Physician burnout and the shortage of physicians are pressing issues within the health care industry, often unnoticed by the general public until their own health is at stake. The erosion of the title “doctor” and the increasing encroachment on physician authority have contributed significantly to this problem. Physicians have allowed the interference of the federal government, burdensome regulations, and insurance company restrictions to impede their ability to provide quality care. Physician burnout is primarily rooted in the loss of independence and the diminishing role of physicians in decision-making processes. In this article, we explore how these factors have led to burnout and propose potential solutions to alleviate this crisis.
The loss of physician independence
Physician burnout is not solely a result of excessive workload or poor work-life balance. Contrary to popular belief, it is a straightforward issue with a single underlying cause: the loss of physician independence in making decisions about patient care. In the past, physicians were dedicated to the well-being of their patients. They went above and beyond to ensure their patients received the care they needed, often finding ways to accommodate those who couldn’t afford medications or accessing charitable programs to provide free care.
However, the landscape has changed dramatically. Physicians are now burdened with onerous regulations, such as mandatory reporting, that have never shown evidence of improving patient care. The introduction of prior authorization requirements and contractual terms from insurance companies and Medicare has further interfered with physicians’ ability to provide efficient care.
Diminishing autonomy and patient-centered care
Physician burnout is exacerbated by the loss of autonomy. Physicians are now forced to collect Medicare copays or face criminal charges. They must account for every drug sample they receive and can no longer provide it as free medication to those in need. They must navigate complex networks of “in-network” doctors for patient referrals and can no longer just refer patients to the specialists or consultants they know and trust. The once-direct process of prescribing medication, tests, or treatments has been replaced by the need for approval from non-physician insurance representatives following rigid protocols that do not account for a patient’s individual needs. This constant questioning, second-guessing, and denial of a physician’s skill, knowledge, and experience have eroded their confidence and added to their frustration.
The impact of external factors
Physicians attempted to comply with government and insurance company demands, hoping to improve patient care. However, the enactment of the Affordable Care Act (ACA) further compounded the problem. Physicians were forced to adopt electronic medical records (EMRs) before the software was ready and allocate valuable resources to report meaningless statistics to the government. Suddenly, physicians found themselves responsible for monitoring unrelated aspects of a patient’s health, which had no direct relevance to their specialty. Physicians were turned into data entry employees.
Moreover, the coding system’s emphasis on documenting a certain level of complexity resulted in physicians adapting to the system and being able to document excessive but irrelevant information to meet coding requirements. This discrepancy in expectations created further frustration between physicians and the systems when Medicare and insurance companies realized that doctors could now provide more comprehensive notes to support their higher coding. Then the system responded by lowering fees for the work being done. In the case of Medicare, they completely eliminated the coding for a consultation that had a higher fee than the lower-paying new patient codes.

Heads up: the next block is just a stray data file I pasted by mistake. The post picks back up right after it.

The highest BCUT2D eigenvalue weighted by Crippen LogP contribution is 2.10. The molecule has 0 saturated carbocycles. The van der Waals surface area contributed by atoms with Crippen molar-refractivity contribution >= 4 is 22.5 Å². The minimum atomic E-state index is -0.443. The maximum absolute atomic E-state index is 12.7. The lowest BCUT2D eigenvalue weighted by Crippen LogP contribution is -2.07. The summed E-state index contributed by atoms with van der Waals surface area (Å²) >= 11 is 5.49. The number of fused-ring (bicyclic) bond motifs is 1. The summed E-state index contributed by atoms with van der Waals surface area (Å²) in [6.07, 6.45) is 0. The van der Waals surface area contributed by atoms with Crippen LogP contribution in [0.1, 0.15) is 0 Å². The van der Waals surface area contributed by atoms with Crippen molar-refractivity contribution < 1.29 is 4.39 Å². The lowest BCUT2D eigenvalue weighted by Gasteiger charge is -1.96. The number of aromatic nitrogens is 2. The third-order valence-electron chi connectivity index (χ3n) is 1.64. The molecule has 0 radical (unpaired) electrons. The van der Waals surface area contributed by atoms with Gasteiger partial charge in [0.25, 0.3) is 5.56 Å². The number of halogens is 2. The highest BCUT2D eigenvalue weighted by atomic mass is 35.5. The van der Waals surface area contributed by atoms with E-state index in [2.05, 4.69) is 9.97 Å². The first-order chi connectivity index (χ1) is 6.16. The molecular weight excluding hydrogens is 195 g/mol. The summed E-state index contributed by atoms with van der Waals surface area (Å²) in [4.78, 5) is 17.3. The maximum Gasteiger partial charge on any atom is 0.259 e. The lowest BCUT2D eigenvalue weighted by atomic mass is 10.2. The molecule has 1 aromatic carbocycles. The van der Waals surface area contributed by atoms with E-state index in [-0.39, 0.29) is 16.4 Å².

Addressing physician burnout
To effectively address physician burnout, it is imperative to restore physician independence and respect for their expertise. The following actions can help mitigate the crisis:
Cease forced reporting: Eliminate burdensome reporting requirements that do not contribute to improved patient care outcomes.
Eliminate prior authorizations: Remove the unnecessary prior authorizations that do not result in cost savings but impede timely patient care.
Respect physician decision-making: Allow physicians to have the final say in determining appropriate testing, treatments, and referrals based on their expertise and patient needs.
Reinforce the role of physicians: Recognize the significance of the medical degree and restrict the use of the title “doctor” in medical settings to licensed physicians, ensuring patients understand the distinction.
Make it illegal for anyone but a licensed physician to own a medical practice and outlaw the corporate/hospital ownership of medical practices. No non-physician should employ a doctor and be able to dictate how they work or take care of patients.
Physician burnout has reached critical levels due to the loss of physician independence and the erosion of respect for their expertise. Restoring autonomy and empowering physicians to provide the medical care they have been educated and trained to provide to their patients without non-physician interference. If that is done, physicians will do as they have always done, they will make medicine their life’s work and provide the care to the people that is needed.
Brian Hudes is a gastroenterologist.